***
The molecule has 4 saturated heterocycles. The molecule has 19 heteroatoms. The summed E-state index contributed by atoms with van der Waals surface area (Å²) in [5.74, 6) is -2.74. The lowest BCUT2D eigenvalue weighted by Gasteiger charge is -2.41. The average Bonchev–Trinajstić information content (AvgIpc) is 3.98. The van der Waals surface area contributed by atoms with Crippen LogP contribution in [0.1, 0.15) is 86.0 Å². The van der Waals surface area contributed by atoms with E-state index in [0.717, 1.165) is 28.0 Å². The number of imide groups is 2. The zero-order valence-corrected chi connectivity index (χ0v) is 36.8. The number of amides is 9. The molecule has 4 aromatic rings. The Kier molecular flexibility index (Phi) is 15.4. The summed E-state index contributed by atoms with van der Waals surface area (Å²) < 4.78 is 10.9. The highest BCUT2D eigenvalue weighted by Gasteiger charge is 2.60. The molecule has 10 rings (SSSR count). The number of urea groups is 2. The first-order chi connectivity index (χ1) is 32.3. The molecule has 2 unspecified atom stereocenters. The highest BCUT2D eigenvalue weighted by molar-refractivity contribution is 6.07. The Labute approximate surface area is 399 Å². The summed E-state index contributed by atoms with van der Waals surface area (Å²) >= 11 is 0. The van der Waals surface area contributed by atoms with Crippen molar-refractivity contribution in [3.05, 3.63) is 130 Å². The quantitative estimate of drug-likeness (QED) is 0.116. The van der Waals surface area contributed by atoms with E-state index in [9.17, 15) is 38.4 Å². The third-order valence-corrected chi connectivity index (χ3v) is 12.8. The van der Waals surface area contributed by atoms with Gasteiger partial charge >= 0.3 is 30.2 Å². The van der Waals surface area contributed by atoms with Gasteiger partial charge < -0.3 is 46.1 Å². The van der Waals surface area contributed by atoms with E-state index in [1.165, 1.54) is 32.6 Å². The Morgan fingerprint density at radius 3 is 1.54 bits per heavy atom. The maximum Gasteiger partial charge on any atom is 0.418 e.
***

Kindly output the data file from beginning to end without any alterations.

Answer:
The molecule has 4 saturated heterocycles. The molecule has 19 heteroatoms. The summed E-state index contributed by atoms with van der Waals surface area (Å²) in [5.74, 6) is -2.74. The lowest BCUT2D eigenvalue weighted by Gasteiger charge is -2.41. The average Bonchev–Trinajstić information content (AvgIpc) is 3.98. The van der Waals surface area contributed by atoms with Crippen LogP contribution in [0.1, 0.15) is 86.0 Å². The van der Waals surface area contributed by atoms with E-state index in [0.717, 1.165) is 28.0 Å². The number of imide groups is 2. The zero-order valence-corrected chi connectivity index (χ0v) is 36.8. The number of amides is 9. The molecule has 4 aromatic rings. The Kier molecular flexibility index (Phi) is 15.4. The summed E-state index contributed by atoms with van der Waals surface area (Å²) < 4.78 is 10.9. The highest BCUT2D eigenvalue weighted by Gasteiger charge is 2.60. The molecule has 10 rings (SSSR count). The number of urea groups is 2. The first-order chi connectivity index (χ1) is 32.3. The molecule has 2 unspecified atom stereocenters. The highest BCUT2D eigenvalue weighted by molar-refractivity contribution is 6.07. The Labute approximate surface area is 399 Å². The summed E-state index contributed by atoms with van der Waals surface area (Å²) >= 11 is 0. The van der Waals surface area contributed by atoms with Crippen molar-refractivity contribution in [3.05, 3.63) is 130 Å². The quantitative estimate of drug-likeness (QED) is 0.116. The van der Waals surface area contributed by atoms with E-state index in [9.17, 15) is 38.4 Å². The third-order valence-corrected chi connectivity index (χ3v) is 12.8. The van der Waals surface area contributed by atoms with Gasteiger partial charge >= 0.3 is 30.2 Å². The van der Waals surface area contributed by atoms with Gasteiger partial charge < -0.3 is 46.1 Å². The van der Waals surface area contributed by atoms with E-state index in [1.165, 1.54) is 32.6 Å². The Morgan fingerprint density at radius 3 is 1.54 bits per heavy atom. The maximum Gasteiger partial charge on any atom is 0.418 e.